II. Although the technical problem to be solved should not be formulated to contain pointers to the solution or partially anticipate it, merely because some feature appears in the claim does not automatically exclude it from appearing in the formulation of the problem. In particular where the claim refers to an aim to be achieved in a non-technical field, this aim may legitimately appear in the formulation of the problem as part of the framework of the technical problem that is to be solved, in particular as a constraint that has to be met.
What can patent drafters and applicants learn from it. Patent drafters and applicants should conclude from the above that upon drafting a patent application and claims for a mixed-type invention the non-technical aspects of that invention should not at all or only to the required extent be incorporated in the claims or the specification – since, as stated above, EPO examiners will readily use such disclosure as part of the non-technical context to the detriment of the patent applicant.
This is particularly the case for possible non-technical advantages of technical features, since disclosing such advantages in the patent specification may render features useless as regards patentability of the claim, even though such technical features are novel and may also be inventive. The reason for such “devaluation” of technical features is that possible non-technical advantages are incorporated in the non-technical context and by this in the objective problem, which then might directly point the skilled person to a technical feature which otherwise might be decisive for the patentability of the claim.
The Comvik case. The potential detrimental effect of disclosing non-technical aspects in a patent application can be observed on the basis of T 641/00 (Comvik/Two Identities), in which the underlying patent application relates to a selective distribution of costs incurred in a mobile telephone network between official and private calls or among different users. The Board took the position that the following features were novel over the closest prior art reference D8 (“GSM standard with SIM subscriber identity module”):
- the subscriber identity module (SIM) is allocated at least two identities,
- said at least two identities being selectively usable, wherein
- the selective activation is used for distributing the costs for service and private calls or among different users.
The board considered features ii. and iii. non-technical since according to the patent specification “eliminating inconveniences caused by distributing costs for service and private calls or among different users” is the – non-technical – object of the invention (reasons no 14, page 12) so that “the claimed concept of selectively distributing the costs for service and private calls or among different users does as such not make a contribution to the technical character of the invention” (reasons no 13, page 12). To arrive at a technical problem, the Board reformulated the non-technical object as being to implement the GSM system in such a way as to allow user-selectable discrimination between calls for different purposes or by different users.
The Board argued further that the skilled person would, by considering this technical problem, conclude from the concept of cost distribution and the fact that in the GSM system a mobile device is linked to a billing account via the IMSI identity number (taught in D8), that discriminating between calls requires allocating different identities (IMSI nos.), as required by feature i., and that an active multi-application card provides commands for selecting the desired a desired identit (taught in D8), as required by feature ii. As to feature iii. the Board took the position that such considerations do not involve any technical ingenuity so that the claim was considered not involving inventive step.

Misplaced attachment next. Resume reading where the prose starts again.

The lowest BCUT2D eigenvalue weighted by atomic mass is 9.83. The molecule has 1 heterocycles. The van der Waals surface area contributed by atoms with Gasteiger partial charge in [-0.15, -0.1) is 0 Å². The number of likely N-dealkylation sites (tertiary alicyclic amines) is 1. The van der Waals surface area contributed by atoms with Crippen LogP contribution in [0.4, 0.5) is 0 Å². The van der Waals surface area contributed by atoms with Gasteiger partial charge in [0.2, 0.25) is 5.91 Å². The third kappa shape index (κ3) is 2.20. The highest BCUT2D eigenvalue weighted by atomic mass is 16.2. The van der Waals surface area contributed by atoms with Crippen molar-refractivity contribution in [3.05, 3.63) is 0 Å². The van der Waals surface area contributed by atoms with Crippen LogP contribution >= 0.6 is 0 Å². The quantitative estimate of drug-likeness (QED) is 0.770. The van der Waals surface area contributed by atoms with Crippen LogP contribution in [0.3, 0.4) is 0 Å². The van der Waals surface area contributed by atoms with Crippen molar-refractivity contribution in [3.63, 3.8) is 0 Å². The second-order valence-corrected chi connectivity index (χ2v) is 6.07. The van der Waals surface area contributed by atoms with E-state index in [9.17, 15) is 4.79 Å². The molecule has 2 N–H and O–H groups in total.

The non-technical feature iii., therefore, does not contribute to inventive step of the claim but only reduces the technical “distance” between the claimed invention and prior art below the “inventiveness threshold”.
Cash Register Example. The possible adverse effects of non-technical claim features and non-technical observations in the specification become even more explicit when considering the hypothetical and simple example of a cash register having a technically implemented add-on module for computing price reductions depending on certain pre-determined rules before the final prices is displayed. Let this cash register being novel and inventive over a conventional cash register not having this add-on module as closest prior art.
Assume that the specification discloses an embodiment in which the add-on module is used for sales promotion, for example in that the bill of every 100th customer is discounted by 10% in order to attract customers to make a purchase.
Since attracting customers to make a purchase clearly is a non-technical advantage of the technical add-on module, the concept of promoting sales by granting arbitrary discounts is part of the non-technical context that provides a skilled person with additional information beyond the available prior art teachings. The cash register with the add-on discount module is thus obvious because a skilled person facing the problem of providing a cash register attracting customers by arbitrarily granting discounts would readily equip a conventional cash register with just that add-on module. Without the hint to sales promotion by granting discounts in the specification, the cash register having an add-on discount module would have been patentable.
Conclusion. In case of mixed-type invention (such as organisational, commercial or intellectual applications of software), EPO examiners are urged by the problem/solution approach to consider any disclosure of non-technical aspects to the detriment of applicants. Therefore, patent drafters should not at all or only to the absolutely required extent incorporate non-trechnical aspects in the claims or specification.Otherwise non-technical aspects could “devaluate” even important technical claim features.
Volker 'Falk' Metzler
European Patent Attorney, German 'Patentanwalt', European Trademark and Design Attorney, Computer Scientist, PhD, IP Blogger, Father of Two, Mountain Enthusiast
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Some of the patent attorneys of the KSNH law firm have joined their efforts to research what is going on in the various branches of IP law and practice in order to keep themselves, their clients as well as interested circles of the public up to date. This blog is intended to present results of such efforts to a wider public.